Is the country staring at new dictatorship?
The difference in the presidential election results last August 9 between now President William Ruto and Opposition leader Raila Odinga was a mere 20,000 votes, representing less than one per cent of the total ballots cast.
What is more, over eight million voters did not take part in that exercise, a number that is higher than what either Ruto or Raila got.
I am not sure whether the eight million Kenyans would vote or if both Ruto and Raila would retain the same number of votes were elections to be held again today. Fortunately, for them the next election still has more than four years to come and, therefore, it would be hypothetical right now to subtract or add any numbers to what candidates obtained in the last election.
What is not hypothetical, though, is the fact that Kenyans who do not trust both Ruto and Raila are more than those who voted for each of them. That, in itself, poses the question of legitimacy of both the winner and loser in the presidential race.
What is also not preposterous is the fact that Kenya is unable to move forward since polling day because both Ruto and Raila have mishandled their post-election engagements.
While Ruto and those in his regime haveconsistently adopted arrogance, swagger, disdain, chest-thumping, lamentations and blame-shifting as their modus operandi, Raila and his troops have not faired any better as they opted to remain a bitter, and mournful lot driven by confrontation and lamentations. Both have refused to embrace Kenya and instead resorted to short-term tactics that serve their immediate concerns. However, what is more worrying is the emergence of what appears to be a ruthless dictatorship from Ruto’s Kenya Kwanza administration. Both the verbal and body language of Kenya Kwanza functionaries led by the President himself and his deputy are spine-chilling.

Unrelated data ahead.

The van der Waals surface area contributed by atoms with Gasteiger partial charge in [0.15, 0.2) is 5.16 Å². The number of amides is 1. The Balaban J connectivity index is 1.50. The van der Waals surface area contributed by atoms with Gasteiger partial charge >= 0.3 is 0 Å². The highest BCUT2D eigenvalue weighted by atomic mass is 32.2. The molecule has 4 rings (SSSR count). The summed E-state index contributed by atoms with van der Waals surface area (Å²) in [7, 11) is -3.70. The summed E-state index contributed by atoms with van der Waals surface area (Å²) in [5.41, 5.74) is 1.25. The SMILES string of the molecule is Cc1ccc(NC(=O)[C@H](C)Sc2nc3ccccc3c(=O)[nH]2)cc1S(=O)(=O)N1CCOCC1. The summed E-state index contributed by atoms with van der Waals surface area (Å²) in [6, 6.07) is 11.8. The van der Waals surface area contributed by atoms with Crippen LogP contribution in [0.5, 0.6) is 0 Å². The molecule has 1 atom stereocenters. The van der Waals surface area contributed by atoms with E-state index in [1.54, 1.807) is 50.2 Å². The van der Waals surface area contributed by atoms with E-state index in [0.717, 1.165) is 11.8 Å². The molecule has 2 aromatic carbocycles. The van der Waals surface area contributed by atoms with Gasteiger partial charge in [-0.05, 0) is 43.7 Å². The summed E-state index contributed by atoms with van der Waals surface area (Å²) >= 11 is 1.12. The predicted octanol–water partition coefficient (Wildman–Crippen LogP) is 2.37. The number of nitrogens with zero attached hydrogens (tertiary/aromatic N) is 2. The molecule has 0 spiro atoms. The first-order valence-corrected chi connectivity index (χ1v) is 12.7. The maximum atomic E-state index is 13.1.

Astonishingly, the dismissive language of “mpende, msipende” which was a preserve of regional Kanu hawks and aged side-kicks of late President Daniel arap Moi like Sharrif Nassir, Kariuki Chotara, Mulu Mutisya, Ezekiel Barngetuny, Kuria Kanyingi, Wilson Leitich and Dickson Kihika Kimani is now being spewed by a young and educated leadership in the 21st Century. In only eight months, the Kenya Kwanza regime has not pretended to hide its allergy for debate, reason and diversity of opinion. Intolerance reigns.
The near-violent remarks by both the President, his deputy and some of their hawkish senior ministers while defending the Finance Bill have left more than can be desired.
Force, power and tyranny are traits of dictatroship. They work only for a short time. Not forever. Because of the auctioned tyranny of numbers in Parliament, Ruto wants to force through the Finance Bill without consensus or lending an ear to other voices. Of course, the Finance Bill will go through in Parliament. But the harder assignment will be how to implement it. There still will be life after the Budget. That will be the most difficult time for Ruto. Kenyans will still be there. They will not allow Ruto to rule them by fiat for all the five years.
That is the mistake the President has made in his first eight months. After being declared President, Ruto had the golden chance to unite what was obviously a divided nation. He did not. He elected the opposite. In only eight months, Ruto’s administration has divided the country into more regional compartments and ethnic smetheerins than it was when he took over.
Splitting a country through the binoculars of tribal and political shareholding has not added value to Ruto’s perch at State House. Neither has hubris and double-speak.
People who have worked with the President say that he only listens to himself: That he is a one-man resolute think-tank. It does not, therefore, surprise that we are staring at a possible dictatorship.
— The writer is the Revise Editor with the People Daily newspaper. E-mail: [email protected]